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SAN BERNANDINO, CA - AUGUST 20: Singer Bruce Dickinson of Iron Maiden performs at Ozzfest 2005 at the Hyundai Pavilion on August 20, 2005 in San Bernandino, California. (Photo by Karl Walter/Getty Images)

Iron Maiden’s The Number Of The Beast was released 37 years ago today (March 22), and from that iconic album came one of the most iconic metal tracks that’s become a staple of rock radio.

Of course, “Run To The Hills” famously portrays the relationship of European settlers and Native Americans, and often gets tastefully brought up online around Thanksgiving.  (Seriously, look that up on Twitter.)  In honor of this, we gathered some other famous rock tracks and the events that inspired them.

Iron Maiden – “Run To The Hills”

Relationship between European settlers and Native Americans.

U2 – “Sunday Bloody Sunday”

Written about a January 30, 1972 shooting in Derry, Northern Ireland during a protest against Operation Demetrius, which jailed people without trial.  26 unarmed people were shot by British soldiers which resulted in 13 deaths.

Motley Crue – “Kickstart My Heart”

Written by Nikki Sixx about being brought back to life after an overdose by receiving two shots of adrenaline to his chest.

Filter – “Hey Man Nice Shot”

Written about the Robert Budd Dwyer, the Pennsylvania state treasurer who shot himself dead at a press conference on January 22, 1987 after being convicted of bribery charges in December 1986.

Artists United Against Apartheid – “Sun City”

Written by Steven Van Zandt of The E Street Band, “Sun City” truly doesn’t get the credit it deserves.  The protest song was about the Sun City casino resort located in the Bantustan of Bophuthatswana, which was an independent state created by the then apartheid government of South Africa. The casino would lure big-name acts with large amounts of money to play the casino despite a boycott from the United Nations, who were against apartheid. Plus, it had one of the best rosters ever with Joey Ramone, Lou Reed, Bob Dylan and George Clinton all appearing on the track.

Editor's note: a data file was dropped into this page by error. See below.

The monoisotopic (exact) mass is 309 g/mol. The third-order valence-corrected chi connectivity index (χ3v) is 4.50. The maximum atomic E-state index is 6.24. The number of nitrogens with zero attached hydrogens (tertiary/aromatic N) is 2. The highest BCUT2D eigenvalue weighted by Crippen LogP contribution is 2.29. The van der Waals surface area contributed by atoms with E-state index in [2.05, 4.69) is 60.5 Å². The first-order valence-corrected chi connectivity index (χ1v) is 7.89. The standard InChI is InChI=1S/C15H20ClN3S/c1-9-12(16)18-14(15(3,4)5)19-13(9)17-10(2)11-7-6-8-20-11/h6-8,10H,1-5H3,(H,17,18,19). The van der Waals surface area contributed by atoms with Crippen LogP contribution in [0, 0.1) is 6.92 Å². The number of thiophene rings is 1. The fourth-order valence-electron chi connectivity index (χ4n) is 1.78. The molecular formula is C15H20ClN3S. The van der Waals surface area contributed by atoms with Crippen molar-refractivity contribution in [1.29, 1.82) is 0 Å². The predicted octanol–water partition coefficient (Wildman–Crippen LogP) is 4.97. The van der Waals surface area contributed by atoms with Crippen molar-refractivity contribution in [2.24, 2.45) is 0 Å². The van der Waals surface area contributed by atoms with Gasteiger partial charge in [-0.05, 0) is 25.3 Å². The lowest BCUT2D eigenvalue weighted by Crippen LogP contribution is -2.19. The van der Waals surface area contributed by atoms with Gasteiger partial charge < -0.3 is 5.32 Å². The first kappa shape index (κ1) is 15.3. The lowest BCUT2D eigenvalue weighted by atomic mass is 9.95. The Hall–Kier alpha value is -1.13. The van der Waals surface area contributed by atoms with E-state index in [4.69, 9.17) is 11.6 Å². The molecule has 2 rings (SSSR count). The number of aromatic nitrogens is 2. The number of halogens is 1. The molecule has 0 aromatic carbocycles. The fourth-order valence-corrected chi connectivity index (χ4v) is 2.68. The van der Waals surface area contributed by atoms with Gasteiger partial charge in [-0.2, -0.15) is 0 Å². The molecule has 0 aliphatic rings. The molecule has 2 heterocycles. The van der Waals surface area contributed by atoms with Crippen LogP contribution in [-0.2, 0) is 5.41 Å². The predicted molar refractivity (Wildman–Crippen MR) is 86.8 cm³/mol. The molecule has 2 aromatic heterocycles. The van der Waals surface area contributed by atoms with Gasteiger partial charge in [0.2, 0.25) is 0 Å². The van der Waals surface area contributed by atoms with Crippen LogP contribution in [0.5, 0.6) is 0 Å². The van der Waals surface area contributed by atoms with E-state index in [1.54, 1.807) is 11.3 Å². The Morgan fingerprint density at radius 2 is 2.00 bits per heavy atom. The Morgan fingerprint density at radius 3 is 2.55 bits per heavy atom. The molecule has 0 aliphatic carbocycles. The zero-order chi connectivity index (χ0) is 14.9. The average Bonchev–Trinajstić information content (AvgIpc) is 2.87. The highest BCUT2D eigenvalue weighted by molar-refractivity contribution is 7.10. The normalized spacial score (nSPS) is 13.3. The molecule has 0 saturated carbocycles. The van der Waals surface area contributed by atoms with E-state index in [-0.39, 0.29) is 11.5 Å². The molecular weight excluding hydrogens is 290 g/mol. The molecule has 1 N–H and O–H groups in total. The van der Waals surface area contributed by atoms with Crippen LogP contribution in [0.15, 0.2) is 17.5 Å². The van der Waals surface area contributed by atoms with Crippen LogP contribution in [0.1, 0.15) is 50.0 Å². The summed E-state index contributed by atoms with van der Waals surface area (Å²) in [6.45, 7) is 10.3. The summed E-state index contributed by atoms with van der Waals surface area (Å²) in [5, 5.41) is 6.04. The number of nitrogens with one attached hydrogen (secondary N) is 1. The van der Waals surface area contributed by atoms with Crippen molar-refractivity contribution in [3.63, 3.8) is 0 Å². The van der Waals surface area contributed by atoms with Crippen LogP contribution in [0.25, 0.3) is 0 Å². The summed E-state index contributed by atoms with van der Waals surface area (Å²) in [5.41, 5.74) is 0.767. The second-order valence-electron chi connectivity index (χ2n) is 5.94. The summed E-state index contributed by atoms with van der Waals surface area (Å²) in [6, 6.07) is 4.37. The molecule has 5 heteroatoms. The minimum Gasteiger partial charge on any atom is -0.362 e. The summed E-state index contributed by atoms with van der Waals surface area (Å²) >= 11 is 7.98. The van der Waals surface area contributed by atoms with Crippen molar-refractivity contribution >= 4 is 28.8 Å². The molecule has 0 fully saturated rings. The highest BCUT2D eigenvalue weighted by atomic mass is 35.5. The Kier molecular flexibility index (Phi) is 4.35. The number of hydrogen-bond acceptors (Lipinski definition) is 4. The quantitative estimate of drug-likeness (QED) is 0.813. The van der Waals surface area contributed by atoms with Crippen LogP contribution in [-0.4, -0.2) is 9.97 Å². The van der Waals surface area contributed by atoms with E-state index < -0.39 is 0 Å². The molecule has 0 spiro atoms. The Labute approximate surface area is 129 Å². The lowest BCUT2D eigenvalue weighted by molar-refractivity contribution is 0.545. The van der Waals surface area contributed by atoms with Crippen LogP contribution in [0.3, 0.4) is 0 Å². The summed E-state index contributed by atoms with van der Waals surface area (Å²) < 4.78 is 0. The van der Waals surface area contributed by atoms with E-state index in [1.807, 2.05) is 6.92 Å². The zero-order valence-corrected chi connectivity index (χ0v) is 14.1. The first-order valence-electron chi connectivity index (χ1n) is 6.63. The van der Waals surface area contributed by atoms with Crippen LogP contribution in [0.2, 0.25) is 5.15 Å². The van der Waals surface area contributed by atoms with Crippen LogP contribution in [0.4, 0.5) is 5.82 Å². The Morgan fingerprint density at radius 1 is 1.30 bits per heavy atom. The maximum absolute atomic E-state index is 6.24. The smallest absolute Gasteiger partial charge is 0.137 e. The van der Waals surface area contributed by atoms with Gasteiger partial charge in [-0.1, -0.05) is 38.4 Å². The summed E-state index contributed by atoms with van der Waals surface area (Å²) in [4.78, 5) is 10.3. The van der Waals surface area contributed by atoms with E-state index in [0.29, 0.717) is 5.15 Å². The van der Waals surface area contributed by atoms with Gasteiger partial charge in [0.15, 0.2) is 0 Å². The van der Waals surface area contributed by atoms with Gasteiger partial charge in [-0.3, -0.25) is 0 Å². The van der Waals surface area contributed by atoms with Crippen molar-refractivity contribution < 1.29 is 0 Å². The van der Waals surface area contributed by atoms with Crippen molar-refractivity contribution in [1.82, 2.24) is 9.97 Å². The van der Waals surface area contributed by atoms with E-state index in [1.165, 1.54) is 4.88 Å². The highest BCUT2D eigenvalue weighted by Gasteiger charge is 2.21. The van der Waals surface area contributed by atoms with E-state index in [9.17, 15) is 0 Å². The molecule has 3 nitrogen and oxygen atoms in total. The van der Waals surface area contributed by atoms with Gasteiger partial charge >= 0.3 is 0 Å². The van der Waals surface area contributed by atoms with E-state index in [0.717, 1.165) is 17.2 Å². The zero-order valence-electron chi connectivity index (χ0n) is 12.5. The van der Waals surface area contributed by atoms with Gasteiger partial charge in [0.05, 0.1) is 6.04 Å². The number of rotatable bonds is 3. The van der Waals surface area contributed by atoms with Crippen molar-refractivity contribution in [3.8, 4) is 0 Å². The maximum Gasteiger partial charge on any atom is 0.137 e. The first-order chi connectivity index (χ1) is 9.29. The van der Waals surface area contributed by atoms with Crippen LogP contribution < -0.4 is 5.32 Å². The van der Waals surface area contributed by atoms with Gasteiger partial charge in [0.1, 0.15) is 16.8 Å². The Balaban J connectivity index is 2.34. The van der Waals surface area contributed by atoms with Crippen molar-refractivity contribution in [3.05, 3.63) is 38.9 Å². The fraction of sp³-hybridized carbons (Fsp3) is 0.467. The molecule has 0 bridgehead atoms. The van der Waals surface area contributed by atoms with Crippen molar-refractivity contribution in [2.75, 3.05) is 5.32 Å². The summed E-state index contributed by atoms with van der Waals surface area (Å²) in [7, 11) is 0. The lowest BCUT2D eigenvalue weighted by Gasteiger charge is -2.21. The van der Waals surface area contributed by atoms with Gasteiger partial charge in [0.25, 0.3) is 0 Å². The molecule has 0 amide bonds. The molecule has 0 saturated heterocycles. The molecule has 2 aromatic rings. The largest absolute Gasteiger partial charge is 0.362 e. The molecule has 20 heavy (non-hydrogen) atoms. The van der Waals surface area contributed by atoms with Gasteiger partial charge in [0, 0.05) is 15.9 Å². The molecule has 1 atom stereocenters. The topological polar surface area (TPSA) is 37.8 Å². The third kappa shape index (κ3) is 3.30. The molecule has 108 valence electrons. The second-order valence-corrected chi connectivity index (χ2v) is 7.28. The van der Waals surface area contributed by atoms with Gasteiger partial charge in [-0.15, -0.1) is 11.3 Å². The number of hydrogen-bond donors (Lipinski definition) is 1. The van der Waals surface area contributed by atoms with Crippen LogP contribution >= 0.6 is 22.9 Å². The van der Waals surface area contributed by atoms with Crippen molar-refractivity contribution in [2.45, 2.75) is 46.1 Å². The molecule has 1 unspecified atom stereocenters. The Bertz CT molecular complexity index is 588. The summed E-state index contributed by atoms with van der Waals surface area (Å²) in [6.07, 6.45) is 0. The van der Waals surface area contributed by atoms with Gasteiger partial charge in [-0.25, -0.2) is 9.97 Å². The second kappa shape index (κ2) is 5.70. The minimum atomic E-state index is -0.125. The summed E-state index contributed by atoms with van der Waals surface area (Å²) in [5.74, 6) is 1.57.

Artists United Against Apartheid - Sun City

Not long after Band Aid and We Are The World focused musical attention on poverty and famine, a collection of artists took a similar approach in the struggle against apartheid. The initiator was Steven van Zandt - erstwhile guitarist in Bruce Springsteen's E Street Band - who whipped up dozens of musicians to work on the project.

 

Erica Banas is a rock/classic rock blogger who once did a presentation in a college public speaking course about why The Rolling Stones were better than The Beatles.  (She received an A.)

Erica Banas is rock/classic rock news blogger that loves the smell of old vinyl in the morning.